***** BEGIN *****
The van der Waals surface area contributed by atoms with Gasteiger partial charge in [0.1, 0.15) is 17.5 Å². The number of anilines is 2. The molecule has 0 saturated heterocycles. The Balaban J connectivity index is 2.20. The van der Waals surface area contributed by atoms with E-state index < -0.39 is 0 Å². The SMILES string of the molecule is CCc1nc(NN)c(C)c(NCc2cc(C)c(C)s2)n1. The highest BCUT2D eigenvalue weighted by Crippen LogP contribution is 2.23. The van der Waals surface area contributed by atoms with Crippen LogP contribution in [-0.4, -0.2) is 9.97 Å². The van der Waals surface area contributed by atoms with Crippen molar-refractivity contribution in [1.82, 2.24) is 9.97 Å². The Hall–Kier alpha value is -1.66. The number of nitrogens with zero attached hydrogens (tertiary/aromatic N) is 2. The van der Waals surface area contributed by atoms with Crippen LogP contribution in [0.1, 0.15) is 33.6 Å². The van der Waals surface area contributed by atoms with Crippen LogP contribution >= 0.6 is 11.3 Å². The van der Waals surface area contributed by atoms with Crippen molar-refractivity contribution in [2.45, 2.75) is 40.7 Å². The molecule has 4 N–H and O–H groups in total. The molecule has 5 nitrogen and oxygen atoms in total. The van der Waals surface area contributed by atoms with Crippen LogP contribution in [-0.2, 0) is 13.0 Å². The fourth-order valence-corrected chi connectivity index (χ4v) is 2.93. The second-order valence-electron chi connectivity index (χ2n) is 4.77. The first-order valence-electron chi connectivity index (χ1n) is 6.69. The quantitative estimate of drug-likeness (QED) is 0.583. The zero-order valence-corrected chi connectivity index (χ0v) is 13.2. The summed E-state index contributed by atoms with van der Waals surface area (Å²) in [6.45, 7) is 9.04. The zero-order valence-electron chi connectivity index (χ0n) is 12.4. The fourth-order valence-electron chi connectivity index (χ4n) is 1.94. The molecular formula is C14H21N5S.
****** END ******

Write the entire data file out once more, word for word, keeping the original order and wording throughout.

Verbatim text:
The van der Waals surface area contributed by atoms with Gasteiger partial charge in [0.1, 0.15) is 17.5 Å². The number of anilines is 2. The molecule has 0 saturated heterocycles. The Balaban J connectivity index is 2.20. The van der Waals surface area contributed by atoms with E-state index < -0.39 is 0 Å². The SMILES string of the molecule is CCc1nc(NN)c(C)c(NCc2cc(C)c(C)s2)n1. The highest BCUT2D eigenvalue weighted by Crippen LogP contribution is 2.23. The van der Waals surface area contributed by atoms with Crippen LogP contribution in [-0.4, -0.2) is 9.97 Å². The van der Waals surface area contributed by atoms with Crippen molar-refractivity contribution in [1.82, 2.24) is 9.97 Å². The Hall–Kier alpha value is -1.66. The number of nitrogens with zero attached hydrogens (tertiary/aromatic N) is 2. The van der Waals surface area contributed by atoms with Crippen LogP contribution in [0.1, 0.15) is 33.6 Å². The van der Waals surface area contributed by atoms with Crippen LogP contribution >= 0.6 is 11.3 Å². The van der Waals surface area contributed by atoms with Crippen molar-refractivity contribution in [2.45, 2.75) is 40.7 Å². The molecule has 4 N–H and O–H groups in total. The molecule has 5 nitrogen and oxygen atoms in total. The van der Waals surface area contributed by atoms with Crippen LogP contribution in [-0.2, 0) is 13.0 Å². The fourth-order valence-corrected chi connectivity index (χ4v) is 2.93. The second-order valence-electron chi connectivity index (χ2n) is 4.77. The first-order valence-electron chi connectivity index (χ1n) is 6.69. The quantitative estimate of drug-likeness (QED) is 0.583. The zero-order valence-corrected chi connectivity index (χ0v) is 13.2. The summed E-state index contributed by atoms with van der Waals surface area (Å²) in [6.45, 7) is 9.04. The zero-order valence-electron chi connectivity index (χ0n) is 12.4. The fourth-order valence-electron chi connectivity index (χ4n) is 1.94. The molecular formula is C14H21N5S.